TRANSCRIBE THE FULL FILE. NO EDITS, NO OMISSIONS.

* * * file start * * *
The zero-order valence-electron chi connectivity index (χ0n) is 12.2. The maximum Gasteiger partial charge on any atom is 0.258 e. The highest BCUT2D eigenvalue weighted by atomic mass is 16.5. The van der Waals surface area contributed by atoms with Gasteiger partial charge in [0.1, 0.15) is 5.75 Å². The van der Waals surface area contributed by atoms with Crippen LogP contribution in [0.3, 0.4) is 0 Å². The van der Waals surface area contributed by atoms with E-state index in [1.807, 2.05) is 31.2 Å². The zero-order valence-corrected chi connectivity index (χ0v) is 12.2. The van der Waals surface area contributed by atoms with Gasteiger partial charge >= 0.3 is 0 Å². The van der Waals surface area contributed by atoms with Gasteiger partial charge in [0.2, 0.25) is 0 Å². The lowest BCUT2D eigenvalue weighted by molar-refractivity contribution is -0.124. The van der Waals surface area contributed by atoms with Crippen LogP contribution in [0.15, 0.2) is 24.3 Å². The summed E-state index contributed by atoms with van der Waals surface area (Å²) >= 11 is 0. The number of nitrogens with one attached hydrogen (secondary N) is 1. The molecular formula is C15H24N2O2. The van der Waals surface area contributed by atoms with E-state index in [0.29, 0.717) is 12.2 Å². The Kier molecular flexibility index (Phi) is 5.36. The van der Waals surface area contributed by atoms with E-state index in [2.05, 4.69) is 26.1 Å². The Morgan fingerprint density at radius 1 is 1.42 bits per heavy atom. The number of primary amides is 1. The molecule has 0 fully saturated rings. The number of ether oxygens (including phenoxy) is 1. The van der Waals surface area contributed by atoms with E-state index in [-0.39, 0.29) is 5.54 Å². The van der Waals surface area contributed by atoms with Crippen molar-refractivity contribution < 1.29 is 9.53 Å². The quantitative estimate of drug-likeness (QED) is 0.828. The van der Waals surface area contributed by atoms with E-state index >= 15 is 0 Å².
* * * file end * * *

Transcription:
The zero-order valence-electron chi connectivity index (χ0n) is 12.2. The maximum Gasteiger partial charge on any atom is 0.258 e. The highest BCUT2D eigenvalue weighted by atomic mass is 16.5. The van der Waals surface area contributed by atoms with Gasteiger partial charge in [0.1, 0.15) is 5.75 Å². The van der Waals surface area contributed by atoms with Crippen LogP contribution in [0.3, 0.4) is 0 Å². The van der Waals surface area contributed by atoms with E-state index in [1.807, 2.05) is 31.2 Å². The zero-order valence-corrected chi connectivity index (χ0v) is 12.2. The van der Waals surface area contributed by atoms with Gasteiger partial charge >= 0.3 is 0 Å². The van der Waals surface area contributed by atoms with Gasteiger partial charge in [0.2, 0.25) is 0 Å². The lowest BCUT2D eigenvalue weighted by molar-refractivity contribution is -0.124. The van der Waals surface area contributed by atoms with Crippen LogP contribution in [0.15, 0.2) is 24.3 Å². The summed E-state index contributed by atoms with van der Waals surface area (Å²) >= 11 is 0. The number of nitrogens with one attached hydrogen (secondary N) is 1. The molecular formula is C15H24N2O2. The van der Waals surface area contributed by atoms with E-state index in [0.29, 0.717) is 12.2 Å². The Kier molecular flexibility index (Phi) is 5.36. The van der Waals surface area contributed by atoms with E-state index in [2.05, 4.69) is 26.1 Å². The Morgan fingerprint density at radius 1 is 1.42 bits per heavy atom. The number of primary amides is 1. The molecule has 0 fully saturated rings. The number of ether oxygens (including phenoxy) is 1. The van der Waals surface area contributed by atoms with E-state index in [-0.39, 0.29) is 5.54 Å². The van der Waals surface area contributed by atoms with Crippen molar-refractivity contribution < 1.29 is 9.53 Å². The quantitative estimate of drug-likeness (QED) is 0.828. The van der Waals surface area contributed by atoms with E-state index >= 15 is 0 Å².